The AML Molecular Profile detects mutations in key genes recurrently mutated in acute myeloid leukemia (AML). DNA sequence of targeted regions of the ASXL1, BCOR, CEBPA, CSF3R, DNMT3A, EZH2, IDH1, IDH2, KIT, KRAS, NPM1, NRAS, PHF6, PTPN11, RAD21, RUNX1, SF3B1, SRSF2, STAG2, TET2, TP53, U2AF1, WT1, and ZRSR2 genes is determined using next-generation sequencing (NGS) technology.
The AML Molecular Profile can be ordered concurrently with FLT3 (ITD/TKD) by PCR, with MLL-PTD by PCR, or with MLL-PTD and FLT3 (ITD/TKD) by PCR.
Acute myeloid leukemia (AML) has traditionally been classified into 3 distinct categories defined by the ability to document an antecedent myelodysplastic syndrome or myeloproliferative neoplasm (secondary AML, s-AML), prior exposure to leukemogenic therapies (therapy-related AML, t-AML), or the absence of both (de novo AML). Disease classification, thus, can be difficult in practice and depends on the availability of prior clinical information rather than objective and reproducible criteria at the time of diagnosis. Recent studies on the genomic landscape of AML, however, have generated a catalogue of leukemia-associated genes that is increasingly comprehensive and clinically informative in regards to disease classification, risk assessment, and treatment selection1-4.
In one study, genomic analysis was able to define 3 distinct genetic ontogenies for AML defined by the presence of (1) secondary-type mutations, (2) TP53 mutations, or (3) de novo-type or pan-AML mutations2. The presence of a mutation in SRSF2, SF3B1, U2AF1, ZRSR2, ASXL1, EZH2, BCOR, or STAG2 was >95% specific for the diagnosis of s-AML. In t-AML and elderly de novo AML populations, these alterations defined a distinct genetic subtype that shared clinicopathologic properties with clinically confirmed s-AML and highlighted a subset of patients with worse clinical outcomes, including lower complete remission rate, more frequent re-induction, and decreased event-free survival. AML with TP53 mutations was shown to have highly distinctive characteristics, including marked karyotype complexity with multiple monosomies, a paucity of driver co-mutations, and very short survival. De novo-type AML as defined by CBF rearrangement, MLL/11q23 rearrangement, and NPM1 mutation may have improved chemosensitivity and better than expected clinical outcomes.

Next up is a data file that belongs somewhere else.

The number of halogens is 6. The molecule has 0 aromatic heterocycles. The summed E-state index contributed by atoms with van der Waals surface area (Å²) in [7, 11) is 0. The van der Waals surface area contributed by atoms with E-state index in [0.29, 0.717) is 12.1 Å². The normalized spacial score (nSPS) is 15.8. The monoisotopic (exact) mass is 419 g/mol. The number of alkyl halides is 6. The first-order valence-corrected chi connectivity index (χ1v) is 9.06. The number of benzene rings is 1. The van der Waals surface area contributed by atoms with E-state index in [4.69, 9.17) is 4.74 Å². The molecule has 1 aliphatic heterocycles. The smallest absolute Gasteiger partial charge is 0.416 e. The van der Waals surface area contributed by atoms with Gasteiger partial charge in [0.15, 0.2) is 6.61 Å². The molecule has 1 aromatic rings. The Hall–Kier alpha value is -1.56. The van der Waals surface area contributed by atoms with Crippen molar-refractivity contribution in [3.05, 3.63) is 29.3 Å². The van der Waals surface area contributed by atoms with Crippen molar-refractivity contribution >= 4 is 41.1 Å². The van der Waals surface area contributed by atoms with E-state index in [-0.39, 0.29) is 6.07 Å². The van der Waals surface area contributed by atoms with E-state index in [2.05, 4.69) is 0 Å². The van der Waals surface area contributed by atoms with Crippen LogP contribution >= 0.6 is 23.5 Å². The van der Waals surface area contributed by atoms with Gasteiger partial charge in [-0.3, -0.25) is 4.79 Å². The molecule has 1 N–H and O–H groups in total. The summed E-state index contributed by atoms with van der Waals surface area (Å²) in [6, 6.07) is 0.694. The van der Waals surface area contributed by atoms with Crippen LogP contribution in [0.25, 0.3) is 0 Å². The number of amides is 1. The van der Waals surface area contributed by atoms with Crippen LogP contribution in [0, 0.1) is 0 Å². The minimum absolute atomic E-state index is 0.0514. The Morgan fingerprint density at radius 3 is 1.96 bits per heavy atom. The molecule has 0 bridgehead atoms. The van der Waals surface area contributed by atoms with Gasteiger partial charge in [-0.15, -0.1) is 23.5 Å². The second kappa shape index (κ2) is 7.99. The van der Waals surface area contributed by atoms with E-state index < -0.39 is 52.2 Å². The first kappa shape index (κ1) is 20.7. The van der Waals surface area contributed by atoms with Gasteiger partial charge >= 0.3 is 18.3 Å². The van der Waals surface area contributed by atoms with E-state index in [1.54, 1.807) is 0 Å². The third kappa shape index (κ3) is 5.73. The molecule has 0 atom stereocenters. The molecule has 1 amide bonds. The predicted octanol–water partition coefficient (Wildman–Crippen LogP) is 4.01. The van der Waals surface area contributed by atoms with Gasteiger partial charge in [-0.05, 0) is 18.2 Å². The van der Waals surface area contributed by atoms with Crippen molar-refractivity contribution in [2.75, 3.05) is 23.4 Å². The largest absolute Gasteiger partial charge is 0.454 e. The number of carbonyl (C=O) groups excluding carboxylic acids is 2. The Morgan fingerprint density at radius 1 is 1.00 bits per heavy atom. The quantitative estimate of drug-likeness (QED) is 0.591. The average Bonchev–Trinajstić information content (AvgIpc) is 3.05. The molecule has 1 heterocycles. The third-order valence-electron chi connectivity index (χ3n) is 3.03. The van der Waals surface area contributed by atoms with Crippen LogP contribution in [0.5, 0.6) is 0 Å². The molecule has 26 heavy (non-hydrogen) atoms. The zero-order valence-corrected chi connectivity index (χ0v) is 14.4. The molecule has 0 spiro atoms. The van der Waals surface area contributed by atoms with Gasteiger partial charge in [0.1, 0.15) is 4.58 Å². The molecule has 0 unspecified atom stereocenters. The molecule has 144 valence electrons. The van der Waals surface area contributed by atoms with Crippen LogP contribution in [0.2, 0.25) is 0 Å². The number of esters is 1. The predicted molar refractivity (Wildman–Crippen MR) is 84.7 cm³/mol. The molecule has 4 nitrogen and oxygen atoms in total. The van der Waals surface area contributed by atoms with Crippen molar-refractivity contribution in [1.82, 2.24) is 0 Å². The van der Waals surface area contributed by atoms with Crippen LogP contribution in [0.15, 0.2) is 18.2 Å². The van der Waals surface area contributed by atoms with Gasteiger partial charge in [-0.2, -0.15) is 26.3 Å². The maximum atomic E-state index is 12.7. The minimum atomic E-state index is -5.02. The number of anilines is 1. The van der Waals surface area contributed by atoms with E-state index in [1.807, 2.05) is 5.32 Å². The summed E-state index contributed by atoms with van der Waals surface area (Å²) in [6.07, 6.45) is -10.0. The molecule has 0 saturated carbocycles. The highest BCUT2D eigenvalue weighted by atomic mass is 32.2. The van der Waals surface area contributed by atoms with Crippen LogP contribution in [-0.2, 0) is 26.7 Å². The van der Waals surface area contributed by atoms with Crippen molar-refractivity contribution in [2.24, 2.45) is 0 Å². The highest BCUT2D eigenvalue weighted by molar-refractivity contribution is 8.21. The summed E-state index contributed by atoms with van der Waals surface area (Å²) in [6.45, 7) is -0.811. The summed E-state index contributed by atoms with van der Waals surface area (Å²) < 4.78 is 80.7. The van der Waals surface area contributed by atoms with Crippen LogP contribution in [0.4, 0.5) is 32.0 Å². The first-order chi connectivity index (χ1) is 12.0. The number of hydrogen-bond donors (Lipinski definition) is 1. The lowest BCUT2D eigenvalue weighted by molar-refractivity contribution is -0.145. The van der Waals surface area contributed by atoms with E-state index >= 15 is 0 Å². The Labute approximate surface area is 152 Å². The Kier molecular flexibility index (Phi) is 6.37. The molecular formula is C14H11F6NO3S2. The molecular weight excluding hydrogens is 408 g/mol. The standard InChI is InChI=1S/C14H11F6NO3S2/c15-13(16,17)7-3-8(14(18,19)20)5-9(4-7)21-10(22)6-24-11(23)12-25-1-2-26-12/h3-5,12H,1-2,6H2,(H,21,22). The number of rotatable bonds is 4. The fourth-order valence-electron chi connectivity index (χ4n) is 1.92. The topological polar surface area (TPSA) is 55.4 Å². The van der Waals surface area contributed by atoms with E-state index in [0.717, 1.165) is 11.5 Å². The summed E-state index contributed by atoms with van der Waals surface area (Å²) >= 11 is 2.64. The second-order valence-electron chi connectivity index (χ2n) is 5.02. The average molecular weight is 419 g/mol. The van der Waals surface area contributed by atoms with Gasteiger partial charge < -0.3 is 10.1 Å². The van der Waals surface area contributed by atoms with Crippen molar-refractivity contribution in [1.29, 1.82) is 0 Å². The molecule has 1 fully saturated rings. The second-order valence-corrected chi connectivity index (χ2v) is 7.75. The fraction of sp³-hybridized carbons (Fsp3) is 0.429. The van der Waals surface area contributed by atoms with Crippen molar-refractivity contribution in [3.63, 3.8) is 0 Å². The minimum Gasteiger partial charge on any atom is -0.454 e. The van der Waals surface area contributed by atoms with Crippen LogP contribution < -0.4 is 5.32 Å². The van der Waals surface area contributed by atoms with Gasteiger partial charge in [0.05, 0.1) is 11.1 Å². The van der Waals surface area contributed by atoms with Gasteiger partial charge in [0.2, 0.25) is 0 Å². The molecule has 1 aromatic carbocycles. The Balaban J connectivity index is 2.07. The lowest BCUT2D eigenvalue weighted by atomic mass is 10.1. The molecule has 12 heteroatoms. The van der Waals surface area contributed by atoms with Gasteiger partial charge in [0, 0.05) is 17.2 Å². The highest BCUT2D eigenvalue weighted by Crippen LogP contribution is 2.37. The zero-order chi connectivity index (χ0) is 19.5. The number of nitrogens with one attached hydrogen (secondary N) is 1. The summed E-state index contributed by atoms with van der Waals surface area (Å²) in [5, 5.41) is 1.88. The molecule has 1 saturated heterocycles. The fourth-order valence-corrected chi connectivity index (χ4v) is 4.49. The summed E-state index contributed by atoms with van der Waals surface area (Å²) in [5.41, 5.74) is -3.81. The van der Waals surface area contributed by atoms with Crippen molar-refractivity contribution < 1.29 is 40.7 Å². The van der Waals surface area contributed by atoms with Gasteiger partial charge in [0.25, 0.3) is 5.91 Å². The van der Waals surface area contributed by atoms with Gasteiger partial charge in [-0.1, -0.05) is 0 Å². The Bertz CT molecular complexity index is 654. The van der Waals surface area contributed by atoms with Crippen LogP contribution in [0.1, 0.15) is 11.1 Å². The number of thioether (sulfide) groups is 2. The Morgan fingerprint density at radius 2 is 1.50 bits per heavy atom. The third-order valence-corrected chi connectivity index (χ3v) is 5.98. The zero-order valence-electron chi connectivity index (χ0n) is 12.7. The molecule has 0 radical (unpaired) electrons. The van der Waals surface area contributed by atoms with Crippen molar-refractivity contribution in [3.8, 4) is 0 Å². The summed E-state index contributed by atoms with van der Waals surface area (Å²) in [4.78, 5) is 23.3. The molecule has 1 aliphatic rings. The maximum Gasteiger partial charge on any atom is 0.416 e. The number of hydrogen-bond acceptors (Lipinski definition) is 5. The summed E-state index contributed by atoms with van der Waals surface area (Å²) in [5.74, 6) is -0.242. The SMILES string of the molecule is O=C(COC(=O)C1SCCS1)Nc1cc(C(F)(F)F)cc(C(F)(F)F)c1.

In another more comprehensive study, genomic analysis was able to define 11 distinct genomic subgroups for AML. These include currently defined AML genomic subgroups described in the World Health Organization classification as well as 3 other genomic categories: (1) AML with mutations in genes encoding chromatin, RNA-splicing regulators, or both; (2) AML with TP53 mutations, chromosomal aneuploidies, or both; and provisionally, (3) AML with IDH2R172. Patients with spliceosome and TP53–aneuploidy AML had poor outcomes, with the various class-defining mutations contributing independently and additively to the outcome. In addition to class-defining lesions, other co-occurring driver mutations also had a substantial effect on overall survival.
- Bone Marrow (Preferred): 2-3 mL in EDTA tube
- Peripheral Blood: 2-3 mL in EDTA tube
Use cold pack for transport, making sure cold pack is not in direct contact with specimen. DO NOT FREEZE.
- The Cancer Genome Atlas Research Network. Genomic and epigenomic landscapes of adult de novo acute myeloid leukemia. N Engl J Med 2013;368: 2059-2074.
- Lindsley RC, et al. Acute myeloid leukemia ontogeny is defined by distinct somatic mutations. Blood 2015;125(9):1367-76.
- Papaemmanuil E, Gerstung M, Bullinger L, et al. Genomic Classification and Prognosis in Acute Myeloid Leukemia. N Engl J Med 2016;374(23):2209-21.
- Arber D, Orazi A, Hasserjian R, et al. The 2016 revision to the World Health Organization (WHO) classification of myeloid neoplasms and acute leukemia. Blood. 2016;127(20):2391-405